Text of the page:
What has kept the independent tissue converting market humming? Partly imports, but the parent roll market is increasingly tight. Tissue parent roll imports to North America have been growing. Tissue parent roll imports close to doubled from 230,000 short tons in 2015 to over 400,000 short tons on peak year of 2020, but then crashed to just 215,000 short tons in 2021/22, driven by high logistics costs and supply chain issues. Parent roll imports bounced back up to 330,000 short tons in 2023 reflecting recovering AfH market and tightening domestic market parent roll availability.

Over the next five-10 years, the AfH tissue sector has a fibre raw material dilemma to solve, as availability of high-quality recovered fibre material such as sorted office papers continues to decline due to less and less consumption of printing and writing papers and high export market prices drawing supply.

Tissue mills in North America as well as Europe have started to investigate alternative fibre options to traditional high grade recycled papers. Other fibre options, aside from moving to higher cost virgin market pulp, include; old corrugated containers (OCC), when brown colour is not an issue, or sourcing of still underutilised recycled liquid packaging or food service board materials, which can be a source of strong and white fibres. However, use of recycled liquid packaging and food service boards represents not only mill technical and operational challenges, but also challenges in fibre sourcing and management of complicated side-streams.

In addition to different types of recycled fibres, tissue mills can consider inclusion of alternative non-wood fibres such as bamboo, bagasse, straw, and others, in their products. Use of non-wood fibres in tissue products is rather prevalent in Asia, and some bamboo containing tissue products have started to find their way into the increasingly eco-conscious North American market. However, in the North American context, large scale and cost-effective sources of non-wood fibre pulps have so far been hard to find. Therefore, tissue companies with sustainability and ESG related ambitions to increase use of “environmentally preferred fibres” have had to keep pivoting to FSC-certified recycled and virgin wood fibres.

Sustainability challenges

To combat the looming threat of climate change, the US, Canada, and countries around the world have pledged to significantly curb carbon emissions, cut emissions in half by 2030, and achieve net-zero carbon emissions by 2050. Therefore, jurisdictions are setting carbon taxes that emitters must pay for each ton of CO2 they emit, and companies including tissue manufacturers and tissue manufacturers’ customers from major retailers to food service operators are setting targets for decarbonisation.

The tissue industry has a large carbon footprint. Tissue production is a carbon-intense process due to the energy requirement for the drying process, and the still high use of fossil fuels and purchased electricity. However, good progress has been made over the past 20 or so years in terms of tissue industry greenhouse gas (GHG) level reductions.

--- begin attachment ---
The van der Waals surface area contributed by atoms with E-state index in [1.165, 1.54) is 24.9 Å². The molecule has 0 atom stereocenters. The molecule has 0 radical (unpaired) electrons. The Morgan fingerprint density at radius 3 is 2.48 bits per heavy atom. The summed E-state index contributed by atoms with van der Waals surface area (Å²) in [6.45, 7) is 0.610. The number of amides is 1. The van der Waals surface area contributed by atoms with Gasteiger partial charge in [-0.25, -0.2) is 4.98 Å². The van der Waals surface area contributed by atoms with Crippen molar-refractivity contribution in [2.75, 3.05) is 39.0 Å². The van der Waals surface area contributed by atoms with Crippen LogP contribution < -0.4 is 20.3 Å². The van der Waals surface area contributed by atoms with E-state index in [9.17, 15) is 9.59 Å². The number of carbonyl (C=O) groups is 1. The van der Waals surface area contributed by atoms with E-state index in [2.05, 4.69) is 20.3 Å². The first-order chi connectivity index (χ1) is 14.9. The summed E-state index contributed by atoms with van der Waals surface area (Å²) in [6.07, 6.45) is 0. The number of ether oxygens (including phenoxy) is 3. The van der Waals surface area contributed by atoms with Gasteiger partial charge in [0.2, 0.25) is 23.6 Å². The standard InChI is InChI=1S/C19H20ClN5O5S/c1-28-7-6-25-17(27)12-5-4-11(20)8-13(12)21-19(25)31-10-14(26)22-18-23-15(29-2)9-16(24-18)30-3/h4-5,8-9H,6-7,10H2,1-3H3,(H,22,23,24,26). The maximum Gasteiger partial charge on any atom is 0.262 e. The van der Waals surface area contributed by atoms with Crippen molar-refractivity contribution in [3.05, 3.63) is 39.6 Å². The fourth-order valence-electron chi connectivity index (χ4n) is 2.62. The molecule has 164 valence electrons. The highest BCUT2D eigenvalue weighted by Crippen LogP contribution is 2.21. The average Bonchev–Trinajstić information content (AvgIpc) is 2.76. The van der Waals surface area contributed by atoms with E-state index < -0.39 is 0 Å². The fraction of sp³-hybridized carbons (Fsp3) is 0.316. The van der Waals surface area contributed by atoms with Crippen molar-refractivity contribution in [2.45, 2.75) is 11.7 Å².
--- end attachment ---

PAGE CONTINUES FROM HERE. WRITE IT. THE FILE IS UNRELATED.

Based on publicly available information, tissue companies have been reporting 20-60% reductions from baseline years. But the challenges and journey continues for the tissue industry to further reduce GHG emissions. Leading North American and global tissue companies have announced aggressive short term GHG emission reduction targets ranging from 30-50% by 2030, while Essity has already published its long-term commitment to get to net zero by 2050.

North American tissue manufacturing sites have a wide range of GHG emissions ranging from <500 kg CO2e/ton to close to 2,500 CO2e/ton. The low emitting tissue mills typically have high levels of energy self-sufficiency and they may use up to 100% biomass or renewable gas, and if they buy electricity, it is from renewable sources. These types of tissue mills are typically either integrated to pulp or have highly energy efficient new processes.

At the other end of the spectrum, the high GHG emitting mills (those >2000 CO2e/ton) depend on fossil fuels such as coal and fuel oil, and they purchase electricity from high GHG emission grid and often run older and smaller scale tissue manufacturing assets.

Tissue industry decarbonisation

The main levers for tissue mill operation decarbonisation are renewable energy, energy efficiency, carbon markets, and emerging carbon capture. The biggest impact on tissue operations’ carbon footprint can be made by energy decarbonisation, meaning a transition to renewable energy and energy self-sufficiency. Tissue mill energy decarbonisation paths can include investment in biomass plant, cogeneration, waste or e-boilers. Transition from natural gas consumption to use of bio-gas, renewable gas (syn-gas), geothermal energy, or hydrogen, has a high positive impact on GHG emissions in addition to moving to renewable electricity purchases.

Energy efficiency programmes continue to be core to incremental gains in GHG reduction. Energy efficiency gains can come through technology innovation and modernising energy intensive systems such as investing in Steel Yankees or new drying and forming technologies. Carbon offset purchases are an option when other options have been exhausted. And carbon capture, and sequestration, is an opportunity available but not yet fully matured. Tissue companies can use a variety of methods to reduce GHG emissions. Having a clear decarbonisation plan is essential to keep ahead of customer needs, meeting long term global carbon reduction targets and avoid penalties and cost related to GHG emissions.